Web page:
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Direct taxation: Commission decides to take Portugal to Court over discriminatory taxation of foreign banks

European Commission - IP/06/971   11/07/2006

Other available languages: FR DE PT

IP/06/971

Brussels, 11 July 2006

Direct taxation: Commission decides to take Portugal to Court over discriminatory taxation of foreign banks

The European Commission has decided to refer Portugal to the European Court of Justice under Article 226 (2) of the EC Treaty, because Portugal has not amended its tax legislation concerning outbound interest payments. A withholding tax of 20 % is levied on the gross interest paid by Portuguese resident borrowers to non-resident lenders. Interest paid to resident financial institutions, on the other hand, is not subject to a withholding tax, although it is subject to the Portuguese corporate income tax. The result is that interest payments to foreign banks may sometimes be taxed more heavily than interest payments to Portuguese banks. The Commission considers that the higher taxation of foreign banks restricts the freedom to provide services and the free movement of capital. Portugal has not responded satisfactorily to the Commission's Reasoned Opinion of December 2005 requesting Portugal to change its law (see IP/06/42).

Under Article 80 (2) (c) of the Portuguese Corporate Income Tax Code (CIRC), a withholding tax of 20 % is applicable to the gross interest paid by Portuguese resident borrowers to non-resident lenders. Double taxation agreements may provide for a lower rate, but in any event the non-resident bank is not allowed a deduction for the costs it incurred in raising the capital lent.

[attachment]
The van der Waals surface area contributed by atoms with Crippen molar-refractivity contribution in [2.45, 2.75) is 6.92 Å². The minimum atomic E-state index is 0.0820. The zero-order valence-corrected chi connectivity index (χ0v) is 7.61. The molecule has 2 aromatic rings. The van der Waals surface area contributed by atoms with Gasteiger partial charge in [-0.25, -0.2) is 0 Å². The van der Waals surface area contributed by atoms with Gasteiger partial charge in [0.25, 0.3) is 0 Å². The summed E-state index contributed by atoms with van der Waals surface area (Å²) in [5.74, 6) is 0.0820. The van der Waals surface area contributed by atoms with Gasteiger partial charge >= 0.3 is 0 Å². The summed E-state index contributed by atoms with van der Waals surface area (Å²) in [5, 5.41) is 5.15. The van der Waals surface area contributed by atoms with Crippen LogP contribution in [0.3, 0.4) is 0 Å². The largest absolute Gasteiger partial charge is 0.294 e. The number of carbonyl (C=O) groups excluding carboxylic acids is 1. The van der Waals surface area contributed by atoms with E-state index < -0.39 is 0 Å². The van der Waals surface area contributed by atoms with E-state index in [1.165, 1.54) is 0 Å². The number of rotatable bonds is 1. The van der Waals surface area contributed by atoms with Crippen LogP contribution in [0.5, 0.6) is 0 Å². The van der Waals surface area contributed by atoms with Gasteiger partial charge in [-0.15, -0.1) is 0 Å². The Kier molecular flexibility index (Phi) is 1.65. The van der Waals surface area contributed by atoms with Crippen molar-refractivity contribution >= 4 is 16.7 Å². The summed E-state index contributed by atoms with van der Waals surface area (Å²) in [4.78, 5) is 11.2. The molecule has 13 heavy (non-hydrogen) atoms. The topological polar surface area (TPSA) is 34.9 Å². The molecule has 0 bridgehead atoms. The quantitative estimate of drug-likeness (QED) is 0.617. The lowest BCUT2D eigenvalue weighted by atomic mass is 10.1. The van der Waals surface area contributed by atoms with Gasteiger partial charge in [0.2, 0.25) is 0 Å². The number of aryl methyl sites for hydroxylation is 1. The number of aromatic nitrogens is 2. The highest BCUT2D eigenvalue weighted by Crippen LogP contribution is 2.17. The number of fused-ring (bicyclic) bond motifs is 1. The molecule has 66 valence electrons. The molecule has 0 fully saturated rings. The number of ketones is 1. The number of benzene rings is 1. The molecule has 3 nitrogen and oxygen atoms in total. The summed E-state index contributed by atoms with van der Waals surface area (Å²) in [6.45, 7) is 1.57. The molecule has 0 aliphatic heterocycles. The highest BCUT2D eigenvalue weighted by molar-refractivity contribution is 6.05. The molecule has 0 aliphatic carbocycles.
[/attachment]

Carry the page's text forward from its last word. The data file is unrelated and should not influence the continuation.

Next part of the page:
By contrast, interest paid to resident financial institutions is subject only to the Portuguese corporate income tax. This means that they pay tax only on the net interest they receive, that is the interest received minus the cost (interest) paid in order to acquire the necessary capital.

In many instances foreign institutions therefore pay a higher tax in Portugal than Portuguese institutions on the interest they receive on loans made to Portuguese borrowers. The higher taxation restricts foreign institutions from cross-border lending, and discourages Portuguese borrowers from taking out loans from foreign providers. These taxation rules therefore constitute an infringement of Article 49 of the EC Treaty, guaranteeing the freedom to provide services.

The Portuguese system also constitutes a restriction to the free movement of capital provided for in Article 56 of the EC Treaty.

In its Green Paper 'Mortgage Credit in the EU' of July 2005 (see IP/05/971), the Commission has already indicated that it will take action against national mortgage taxation rules that are not compatible with EU law.

The Commission considers it appropriate to compare the Portuguese taxation of domestic lenders with that of foreign lenders. The European Court of Justice made a similar comparison in the Gerritse judgement of 12 June 2003 (Case C-234/01), ruling that insofar as resident artists were allowed a tax deduction for their costs, such deduction must also be granted to non-resident artists.

Commission's case reference numbers is 1999/4073.
New: For the press releases issued on infringement procedures in the taxation or customs area see:

http://ec.europa.eu/taxation_customs/common/infringements/infringement_cases/index_en.htm
For the latest general information on infringement measures against Member States see:

http://ec.europa.eu/community_law/eulaw/index_en.htm


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